‘Belle’ blends bondage and bigotry with beauty

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When you go to see an exquisite period piece, you leave certain things at the door. You shuck off your expectations of gender equity, and you lay down your ideas about bigotry. You accept that the only representation of nonwhites will exist in servants, prostitutes and the proprietor of the odd opium den.

Amma Asante’s “Belle” provides all of the benefits of a period film, but you may find yourself rushing back to the door to retrieve your baggage. Here is a Georgian wonder of powdered wigs and formality, but race and slavery will also enter into a discussion of a woman’s place in society. A marriage plot will be complicated by the legality of treating humans as cargo and property, and the old marriage-for-love chestnut becomes touching once again.

Dido Elizabeth Belle Lindsay (Gugu Mbatha-Raw) is the biracial daughter of a captain in the British navy and a member of the peerage. After the death of Dido’s mother, Captain Lindsay (Matthew Goode) brings Dido to his family’s estate, where she is raised with her cousin, Lady Elizabeth Murray (Sarah Gadon). The two grow up as sisters in the home of Lady Mansfield (Emily Watson) and Lord Chief Justice William Murray (Tom Wilkinson). Dido’s life is complicated by her race and position, and deciding who and how she will marry becomes her chief concern.

Meanwhile, cases that lay the foundation for the abolition of slavery in Great Britain rage on, aided by students such as John Davinier (Sam Reid). Dido must choose for herself whether she wants to marry a gentleman who accepts her color or a man who loves her but may not equal her rank. Although this plot is familiar, it is enriched by the inclusion of the race issue and the fact that this film is based on the true story of the real Dido Elizabeth Belle.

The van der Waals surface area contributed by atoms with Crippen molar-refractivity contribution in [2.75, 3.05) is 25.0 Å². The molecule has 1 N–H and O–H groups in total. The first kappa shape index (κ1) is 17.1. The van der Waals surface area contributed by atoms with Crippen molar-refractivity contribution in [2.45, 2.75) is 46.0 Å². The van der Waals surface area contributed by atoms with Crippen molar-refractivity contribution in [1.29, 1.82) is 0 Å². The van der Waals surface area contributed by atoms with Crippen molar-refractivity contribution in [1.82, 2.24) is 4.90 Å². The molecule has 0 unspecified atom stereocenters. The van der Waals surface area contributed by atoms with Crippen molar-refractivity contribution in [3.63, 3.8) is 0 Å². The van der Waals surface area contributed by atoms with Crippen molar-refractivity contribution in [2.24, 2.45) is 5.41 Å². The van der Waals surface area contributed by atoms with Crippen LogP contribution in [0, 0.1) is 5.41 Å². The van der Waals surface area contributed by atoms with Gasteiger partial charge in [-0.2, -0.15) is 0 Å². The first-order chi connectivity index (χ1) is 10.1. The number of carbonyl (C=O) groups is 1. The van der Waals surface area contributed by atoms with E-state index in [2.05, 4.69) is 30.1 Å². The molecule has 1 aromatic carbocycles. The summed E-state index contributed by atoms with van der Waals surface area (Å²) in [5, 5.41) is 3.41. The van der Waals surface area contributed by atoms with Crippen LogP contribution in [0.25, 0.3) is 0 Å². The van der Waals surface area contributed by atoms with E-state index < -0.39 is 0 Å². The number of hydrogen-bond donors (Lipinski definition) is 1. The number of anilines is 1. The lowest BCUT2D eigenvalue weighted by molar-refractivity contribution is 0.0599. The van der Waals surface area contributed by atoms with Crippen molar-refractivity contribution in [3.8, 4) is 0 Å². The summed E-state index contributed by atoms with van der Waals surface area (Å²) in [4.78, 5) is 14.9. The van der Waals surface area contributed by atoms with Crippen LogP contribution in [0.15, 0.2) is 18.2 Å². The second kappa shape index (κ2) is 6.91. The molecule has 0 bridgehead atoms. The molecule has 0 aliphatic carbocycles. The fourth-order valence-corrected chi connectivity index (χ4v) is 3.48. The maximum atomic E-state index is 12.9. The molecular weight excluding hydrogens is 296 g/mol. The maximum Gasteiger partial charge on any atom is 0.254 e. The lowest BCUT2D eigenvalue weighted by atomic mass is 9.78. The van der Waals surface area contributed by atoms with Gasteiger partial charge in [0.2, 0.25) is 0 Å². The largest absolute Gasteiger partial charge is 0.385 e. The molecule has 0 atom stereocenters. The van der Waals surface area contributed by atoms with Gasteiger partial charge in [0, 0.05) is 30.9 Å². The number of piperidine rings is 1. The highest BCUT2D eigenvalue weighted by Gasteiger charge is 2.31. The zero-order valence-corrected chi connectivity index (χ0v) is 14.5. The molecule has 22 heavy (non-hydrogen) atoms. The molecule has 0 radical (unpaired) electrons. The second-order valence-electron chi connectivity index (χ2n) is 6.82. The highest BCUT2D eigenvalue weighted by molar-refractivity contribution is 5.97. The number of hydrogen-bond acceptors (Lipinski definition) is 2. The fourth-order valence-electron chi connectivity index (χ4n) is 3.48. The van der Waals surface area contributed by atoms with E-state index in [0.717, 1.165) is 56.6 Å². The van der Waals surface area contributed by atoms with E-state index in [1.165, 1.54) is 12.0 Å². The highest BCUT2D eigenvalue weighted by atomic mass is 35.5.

Dido is a likely and quick-witted woman, shown in contemplation of great books and as a master of the piano. She becomes aware of the difficulty of her position in scenes both subtle and heart-wrenching. In one, she examines the gaze of subjugated black figures in paintings — in another, she is banned from eating dinner with her own family when guests are present. Mbatha-Raw plays Dido with a youthful vigor and emotional edge that make it impossible to tear your eyes away. Playing against Gadon’s bubbly, typical would-be bride, Dido has a particular gravity. Watson and Wilkinson are masterful as the parents in the film: stern but loving and deft with dialogue that offers exposition without being tiresome.

The crux of the film rests on Reid’s character falling in love with Dido while simultaneously educating her about a sinister crime committed by slavers on the Middle Passage. The connection between Dido and the slaves in question becomes inescapable, made palpable by Dido’s contact with a black maid Mabel (Bethan Mary-James), who teaches Dido how to brush her own hair for the first time in her life.

With a witty script and brilliant performances in the principal cast, “Belle” is deeply engrossing. Add the unusual dollop of conscience to a gorgeous period film with moan-inducing costumes, and this film stands out as something entirely new and different. Consider that a generation of girls will have “Belle” as a template for the kind of princess-fixation formerly denied to anyone who did not feel she fit, and the value of the film in representation alone becomes clear. “Belle” achieves on every level, forgoing the chance to be notable merely for its conscience, landing flawlessly on the talent in writing, acting and directing it offers. Like Dido herself, “Belle” gives nothing away.

Contact Meg Elison at [email protected].